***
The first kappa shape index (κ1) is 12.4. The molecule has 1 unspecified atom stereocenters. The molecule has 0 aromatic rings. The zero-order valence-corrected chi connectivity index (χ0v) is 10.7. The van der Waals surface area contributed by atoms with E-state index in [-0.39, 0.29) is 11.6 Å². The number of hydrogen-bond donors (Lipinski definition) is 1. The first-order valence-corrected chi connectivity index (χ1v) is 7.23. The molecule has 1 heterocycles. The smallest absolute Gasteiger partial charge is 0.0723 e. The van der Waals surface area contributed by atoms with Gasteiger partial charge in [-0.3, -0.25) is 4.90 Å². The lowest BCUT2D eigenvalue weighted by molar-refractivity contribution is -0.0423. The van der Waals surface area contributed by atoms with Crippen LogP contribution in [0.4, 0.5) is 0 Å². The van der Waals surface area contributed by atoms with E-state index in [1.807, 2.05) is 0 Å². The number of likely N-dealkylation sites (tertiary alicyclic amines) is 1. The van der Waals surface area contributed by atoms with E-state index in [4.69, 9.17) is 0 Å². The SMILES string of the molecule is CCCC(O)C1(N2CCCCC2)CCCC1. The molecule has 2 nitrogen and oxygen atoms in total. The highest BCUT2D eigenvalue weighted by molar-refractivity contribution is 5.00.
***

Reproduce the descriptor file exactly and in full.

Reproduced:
The first kappa shape index (κ1) is 12.4. The molecule has 1 unspecified atom stereocenters. The molecule has 0 aromatic rings. The zero-order valence-corrected chi connectivity index (χ0v) is 10.7. The van der Waals surface area contributed by atoms with E-state index in [-0.39, 0.29) is 11.6 Å². The number of hydrogen-bond donors (Lipinski definition) is 1. The first-order valence-corrected chi connectivity index (χ1v) is 7.23. The molecule has 1 heterocycles. The smallest absolute Gasteiger partial charge is 0.0723 e. The van der Waals surface area contributed by atoms with Gasteiger partial charge in [-0.3, -0.25) is 4.90 Å². The lowest BCUT2D eigenvalue weighted by molar-refractivity contribution is -0.0423. The van der Waals surface area contributed by atoms with Crippen LogP contribution in [0.4, 0.5) is 0 Å². The van der Waals surface area contributed by atoms with E-state index in [1.807, 2.05) is 0 Å². The number of likely N-dealkylation sites (tertiary alicyclic amines) is 1. The van der Waals surface area contributed by atoms with E-state index in [4.69, 9.17) is 0 Å². The SMILES string of the molecule is CCCC(O)C1(N2CCCCC2)CCCC1. The molecule has 2 nitrogen and oxygen atoms in total. The highest BCUT2D eigenvalue weighted by molar-refractivity contribution is 5.00.